Conclusion

    Using data from EHR as input, SPOKEsigs describe patients at both the clinical and biological levels. We provide a clinical use case for detecting MS up to 5 years prior to their documented diagnosis in the clinic and illustrate the biological features that distinguish the prodromal MS state.

     
    more » « less
  3. null (Ed.)
    Abstract Background The United States, and especially West Virginia, have a tremendous burden of coronary artery disease (CAD). Undiagnosed familial hypercholesterolemia (FH) is an important factor for CAD in the U.S. Identification of a CAD phenotype is an initial step to find families with FH. Objective We hypothesized that a CAD phenotype detection algorithm that uses discrete data elements from electronic health records (EHRs) can be validated from EHR information housed in a data repository. Methods We developed an algorithm to detect a CAD phenotype which searched through discrete data elements, such as diagnosis, problem lists, medical history, billing, and procedure (International Classification of Diseases [ICD]-9/10 and Current Procedural Terminology [CPT]) codes. The algorithm was applied to two cohorts of 500 patients, each with varying characteristics. The second (younger) cohort consisted of parents from a school child screening program. We then determined which patients had CAD by systematic, blinded review of EHRs. Following this, we revised the algorithm by refining the acceptable diagnoses and procedures. We ran the second algorithm on the same cohorts and determined the accuracy of the modification. Results CAD phenotype Algorithm I was 89.6% accurate, 94.6% sensitive, and 85.6% specific for group 1. After revising the algorithm (denoted CAD Algorithm II) and applying it to the same groups 1 and 2, sensitivity 98.2%, specificity 87.8%, and accuracy 92.4; accuracy 93% for group 2. Group 1 F1 score was 92.4%. Specific ICD-10 and CPT codes such as “coronary angiography through a vein graft” were more useful than generic terms. Conclusion We have created an algorithm, CAD Algorithm II, that detects CAD on a large scale with high accuracy and sensitivity (recall). It has proven useful among varied patient populations. Use of this algorithm can extend to monitor a registry of patients in an EHR and/or to identify a group such as those with likely FH. 
    more » « less
  4. Biomedical researchers are often interested in estimating the effect of an environmental exposure in relation to a chronic disease endpoint. However, the exposure variable of interest may be measured with errors. In a subset of the whole cohort, a surrogate variable is available for the true unobserved exposure variable. The surrogate variable satisfies an additive measurement error model, but it may not have repeated measurements. The subset in which the surrogate variables are available is called acalibration sample. In addition to the surrogate variables that are available among the subjects in the calibration sample, we consider the situation when there is an instrumental variable available for all study subjects. An instrumental variable is correlated with the unobserved true exposure variable, and hence can be useful in the estimation of the regression coefficients. In this paper, we propose a nonparametric method for Cox regression using the observed data from the whole cohort. The nonparametric estimator is the best linear combination of a nonparametric correction estimator from the calibration sample and the difference of the naive estimators from the calibration sample and the whole cohort. The asymptotic distribution is derived, and the finite sample performance of the proposed estimator is examined via intensive simulation studies. The methods are applied to the Nutritional Biomarkers Study of the Women's Health Initiative.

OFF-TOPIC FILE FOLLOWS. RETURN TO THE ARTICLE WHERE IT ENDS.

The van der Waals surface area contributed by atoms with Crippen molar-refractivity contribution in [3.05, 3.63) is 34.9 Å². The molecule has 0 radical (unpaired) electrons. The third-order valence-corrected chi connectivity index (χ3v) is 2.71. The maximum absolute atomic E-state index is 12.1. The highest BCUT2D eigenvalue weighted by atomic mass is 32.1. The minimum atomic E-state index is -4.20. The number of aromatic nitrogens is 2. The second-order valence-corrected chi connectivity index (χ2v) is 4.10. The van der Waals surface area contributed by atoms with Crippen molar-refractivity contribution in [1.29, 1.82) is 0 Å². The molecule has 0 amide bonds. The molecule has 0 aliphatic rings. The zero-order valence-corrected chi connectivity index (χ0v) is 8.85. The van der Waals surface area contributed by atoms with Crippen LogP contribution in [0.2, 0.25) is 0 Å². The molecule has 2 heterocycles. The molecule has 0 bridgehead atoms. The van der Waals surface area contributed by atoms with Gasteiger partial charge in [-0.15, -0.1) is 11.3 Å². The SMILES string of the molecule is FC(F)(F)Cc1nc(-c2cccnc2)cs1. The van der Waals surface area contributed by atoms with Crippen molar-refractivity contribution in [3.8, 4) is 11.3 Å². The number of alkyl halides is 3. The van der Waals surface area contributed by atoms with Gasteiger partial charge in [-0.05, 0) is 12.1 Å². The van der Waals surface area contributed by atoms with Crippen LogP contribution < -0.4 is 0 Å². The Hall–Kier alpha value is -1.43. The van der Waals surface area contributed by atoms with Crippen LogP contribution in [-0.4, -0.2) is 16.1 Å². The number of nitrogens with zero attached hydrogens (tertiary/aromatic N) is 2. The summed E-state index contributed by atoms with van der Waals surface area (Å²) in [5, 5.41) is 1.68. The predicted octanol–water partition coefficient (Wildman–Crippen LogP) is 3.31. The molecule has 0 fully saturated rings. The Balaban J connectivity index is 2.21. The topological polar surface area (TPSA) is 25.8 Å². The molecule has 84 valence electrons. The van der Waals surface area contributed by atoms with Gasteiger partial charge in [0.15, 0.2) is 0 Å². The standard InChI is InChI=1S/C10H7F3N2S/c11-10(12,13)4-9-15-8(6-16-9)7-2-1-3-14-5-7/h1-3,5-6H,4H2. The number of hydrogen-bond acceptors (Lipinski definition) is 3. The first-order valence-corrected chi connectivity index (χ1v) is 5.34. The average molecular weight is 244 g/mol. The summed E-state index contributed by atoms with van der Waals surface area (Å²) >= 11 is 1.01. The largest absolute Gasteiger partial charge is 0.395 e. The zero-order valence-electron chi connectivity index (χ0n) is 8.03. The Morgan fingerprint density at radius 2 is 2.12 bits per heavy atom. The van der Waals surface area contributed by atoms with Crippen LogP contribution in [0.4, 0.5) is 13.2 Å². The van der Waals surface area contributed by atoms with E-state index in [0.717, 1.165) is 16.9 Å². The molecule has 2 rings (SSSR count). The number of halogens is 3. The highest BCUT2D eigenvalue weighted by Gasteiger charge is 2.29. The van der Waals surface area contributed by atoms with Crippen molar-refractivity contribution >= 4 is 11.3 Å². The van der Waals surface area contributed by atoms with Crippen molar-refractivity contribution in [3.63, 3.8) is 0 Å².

more » « less
  5. Abstract

    With advances in biomedical research, biomarkers are becoming increasingly important prognostic factors for predicting overall survival, while the measurement of biomarkers is often censored due to instruments' lower limits of detection. This leads to two types of censoring: random censoring in overall survival outcomes and fixed censoring in biomarker covariates, posing new challenges in statistical modeling and inference. Existing methods for analyzing such data focus primarily on linear regression ignoring censored responses or semiparametric accelerated failure time models with covariates under detection limits (DL). In this paper, we propose a quantile regression for survival data with covariates subject to DL. Comparing to existing methods, the proposed approach provides a more versatile tool for modeling the distribution of survival outcomes by allowing covariate effects to vary across conditional quantiles of the survival time and requiring no parametric distribution assumptions for outcome data. To estimate the quantile process of regression coefficients, we develop a novel multiple imputation approach based on another quantile regression for covariates under DL, avoiding stringent parametric restrictions on censored covariates as often assumed in the literature. Under regularity conditions, we show that the estimation procedure yields uniformly consistent and asymptotically normal estimators. Simulation results demonstrate the satisfactory finite‐sample performance of the method. We also apply our method to the motivating data from a study of genetic and inflammatory markers of Sepsis.

     
    more » « less